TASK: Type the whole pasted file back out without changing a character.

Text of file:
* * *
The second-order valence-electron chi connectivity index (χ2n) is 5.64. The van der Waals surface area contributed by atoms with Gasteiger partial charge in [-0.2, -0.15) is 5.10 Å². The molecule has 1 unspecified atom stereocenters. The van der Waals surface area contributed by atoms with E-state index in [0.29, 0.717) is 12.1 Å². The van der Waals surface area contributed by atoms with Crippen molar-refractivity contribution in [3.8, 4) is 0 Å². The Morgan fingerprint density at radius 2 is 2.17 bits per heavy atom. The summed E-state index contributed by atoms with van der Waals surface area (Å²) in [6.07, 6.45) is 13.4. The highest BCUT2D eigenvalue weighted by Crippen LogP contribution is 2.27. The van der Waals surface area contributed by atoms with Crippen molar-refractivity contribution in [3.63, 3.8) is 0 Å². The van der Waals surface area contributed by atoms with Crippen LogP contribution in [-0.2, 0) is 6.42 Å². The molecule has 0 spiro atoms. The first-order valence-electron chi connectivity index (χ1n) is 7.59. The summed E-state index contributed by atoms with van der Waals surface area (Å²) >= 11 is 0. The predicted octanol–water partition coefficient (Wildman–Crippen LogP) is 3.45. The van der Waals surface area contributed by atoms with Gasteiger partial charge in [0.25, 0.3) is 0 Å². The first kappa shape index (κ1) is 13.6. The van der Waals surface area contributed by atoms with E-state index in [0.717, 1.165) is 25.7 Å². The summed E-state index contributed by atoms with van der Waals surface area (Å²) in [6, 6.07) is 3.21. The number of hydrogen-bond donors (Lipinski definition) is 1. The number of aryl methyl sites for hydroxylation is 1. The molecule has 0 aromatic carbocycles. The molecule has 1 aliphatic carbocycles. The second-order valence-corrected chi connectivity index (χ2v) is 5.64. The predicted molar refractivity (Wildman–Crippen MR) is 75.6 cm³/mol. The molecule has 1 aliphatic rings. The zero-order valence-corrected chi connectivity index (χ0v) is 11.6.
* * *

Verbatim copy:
The second-order valence-electron chi connectivity index (χ2n) is 5.64. The van der Waals surface area contributed by atoms with Gasteiger partial charge in [-0.2, -0.15) is 5.10 Å². The molecule has 1 unspecified atom stereocenters. The van der Waals surface area contributed by atoms with E-state index in [0.29, 0.717) is 12.1 Å². The van der Waals surface area contributed by atoms with Crippen molar-refractivity contribution in [3.8, 4) is 0 Å². The Morgan fingerprint density at radius 2 is 2.17 bits per heavy atom. The summed E-state index contributed by atoms with van der Waals surface area (Å²) in [6.07, 6.45) is 13.4. The highest BCUT2D eigenvalue weighted by Crippen LogP contribution is 2.27. The van der Waals surface area contributed by atoms with Crippen molar-refractivity contribution in [3.63, 3.8) is 0 Å². The van der Waals surface area contributed by atoms with Crippen LogP contribution in [-0.2, 0) is 6.42 Å². The molecule has 0 spiro atoms. The first-order valence-electron chi connectivity index (χ1n) is 7.59. The summed E-state index contributed by atoms with van der Waals surface area (Å²) >= 11 is 0. The predicted octanol–water partition coefficient (Wildman–Crippen LogP) is 3.45. The van der Waals surface area contributed by atoms with Gasteiger partial charge in [0.25, 0.3) is 0 Å². The first kappa shape index (κ1) is 13.6. The van der Waals surface area contributed by atoms with E-state index in [0.717, 1.165) is 25.7 Å². The summed E-state index contributed by atoms with van der Waals surface area (Å²) in [6, 6.07) is 3.21. The number of hydrogen-bond donors (Lipinski definition) is 1. The number of aryl methyl sites for hydroxylation is 1. The molecule has 0 aromatic carbocycles. The molecule has 1 aliphatic carbocycles. The second-order valence-corrected chi connectivity index (χ2v) is 5.64. The predicted molar refractivity (Wildman–Crippen MR) is 75.6 cm³/mol. The molecule has 1 aliphatic rings. The zero-order valence-corrected chi connectivity index (χ0v) is 11.6.